Afghan peace process cannot be Pakistan driven: Krishna

Kabul, January 9 (PTI): In a clear pointer to Pakistan, India on Sunday said that any “external” interference in the transition process of Afghanistan will be detrimental to both its success and the future of the Afghan people. Echoing India’s views, Afghanistan said the peace process cannot succeed without being led by the Afghan people and noted that the process was fully controlled by it.
These views were expressed at a joint press conference here by External Affairs Minister S.M. Krishna and his Afghan counterpart Zalmay Rasool after their extensive talks on issues like terrorism in the region, security of Indians and various economic projects. Though both leaders refrained from naming Pakistan, the message was clear for Islamabad, which has been pressing for a decisive role in the Afghan transition process. They were asked about international concerns that the transition process might become Pakistan-brokered and not Afghan-driven.
“Any external interference in the reintegration process would be detrimental to its success and for the future of democratic, stable, pluralistic and prosperous Afghanistan,” Mr. Krishna said. Mr. Rasool said the peace process was from people of Afghanistan and insisted that it cannot succeed without being led by Afghan people. Mr. Krishna, who also called on President Hamid Karzai, is here on a two-day visit to convey India’s concerns over some aspects of the transition process in Afghanistan, including Mr. Karzai’s move to provide representation to the Taliban over which New Delhi has serious reservation. India feels that such a move amounts to giving legitimacy to these elements.
The External Affairs Minister also asserted that despite security concerns, India will continue to provide developmental assistance as long as the Afghan government wants. He also noted that Afghanistan government has assured India of full security. “India is not going to be cowed down by such threats. We will continue to remain in Afghanistan as long as the legitimately elected government of Afghanistan wants us...,” Mr. Krishna said. In February last year, seven Indians were killed in a Taliban suicide attack on foreigners in Kabul, which claimed 16 lives and left 20 people critically injured.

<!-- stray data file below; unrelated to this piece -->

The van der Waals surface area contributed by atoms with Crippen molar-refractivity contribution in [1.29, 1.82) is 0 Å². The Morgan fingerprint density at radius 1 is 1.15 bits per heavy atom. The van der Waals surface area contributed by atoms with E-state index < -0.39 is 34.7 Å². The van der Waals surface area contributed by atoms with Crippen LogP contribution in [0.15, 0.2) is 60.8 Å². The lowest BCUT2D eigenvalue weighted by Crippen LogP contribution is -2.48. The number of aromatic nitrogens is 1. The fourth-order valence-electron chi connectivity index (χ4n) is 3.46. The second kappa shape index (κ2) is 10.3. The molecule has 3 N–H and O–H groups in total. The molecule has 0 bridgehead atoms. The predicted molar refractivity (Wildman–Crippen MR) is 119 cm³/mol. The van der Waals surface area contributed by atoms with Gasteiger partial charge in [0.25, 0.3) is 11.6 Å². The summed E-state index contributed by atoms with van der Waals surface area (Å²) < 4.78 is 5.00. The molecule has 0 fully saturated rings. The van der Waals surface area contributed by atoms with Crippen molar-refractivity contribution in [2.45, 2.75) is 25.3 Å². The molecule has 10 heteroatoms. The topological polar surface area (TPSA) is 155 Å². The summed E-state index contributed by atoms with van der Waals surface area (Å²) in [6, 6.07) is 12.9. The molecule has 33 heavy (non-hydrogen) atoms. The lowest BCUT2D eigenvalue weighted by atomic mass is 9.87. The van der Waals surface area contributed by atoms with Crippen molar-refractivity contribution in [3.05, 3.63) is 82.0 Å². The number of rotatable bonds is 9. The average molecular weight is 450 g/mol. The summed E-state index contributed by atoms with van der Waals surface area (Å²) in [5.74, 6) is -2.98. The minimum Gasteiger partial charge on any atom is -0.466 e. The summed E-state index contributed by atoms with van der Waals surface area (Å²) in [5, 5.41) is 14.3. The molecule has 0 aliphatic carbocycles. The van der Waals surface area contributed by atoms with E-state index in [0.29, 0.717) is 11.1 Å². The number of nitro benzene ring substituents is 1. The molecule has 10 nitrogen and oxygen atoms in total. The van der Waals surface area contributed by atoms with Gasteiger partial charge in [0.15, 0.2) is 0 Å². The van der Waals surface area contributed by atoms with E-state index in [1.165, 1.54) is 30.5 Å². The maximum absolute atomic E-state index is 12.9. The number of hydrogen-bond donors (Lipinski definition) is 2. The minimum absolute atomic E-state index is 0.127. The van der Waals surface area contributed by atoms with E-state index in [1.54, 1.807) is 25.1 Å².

India to hold firm in Afghanistan despite threats
KABUL, January 9 (AFP):  Indian Foreign Minister S.M. Krishna vowed Sunday that security threats would not drive his country out of Afghanistan during a two-day visit to Kabul. Speaking after talks with Afghan counterpart Zalmai Rassoul, Krishna said that threats to Indians working in Afghanistan were “real” but added his country was “not going to be cut down” by them.
Nine Indians died in a Taliban suicide attack on foreigners in the Afghan capital in February last year, while a suicide bomber killed 41 people in an attack on the Indian embassy in Kabul in 2008. “The threat to our mission unfortunately is real,” Krishna told a press conference, while adding he was “confident” that the Afghan government could provide the necessary protection. “Let me hasten to add India is not going to be cut down by such threats,” he said. “We will continue to remain in Afghanistan as long as the legitimately elected government of Afghanistan wants us to be here.”
The two sides also discussed “the need to deal firmly with safe havens for terrorist groups that continue to exist outside Afghanistan’s borders,” Krishna said. Both India and Afghanistan have pointed the finger at Pakistan over security threats, suggesting elements within its power structures fund and support extremism within its borders. Analysts say regional arch-rivals India and Pakistan are locked in a struggle for influence in Afghanistan, which borders Pakistan. Krishna is due to meet President Hamid Karzai during the visit, which began Saturday. He announced India would give 1,000 tonnes of wheat to drought-hit Afghanistan. India is believed to give more money to Afghanistan than any other country in the region, through aid and reconstruction programmes.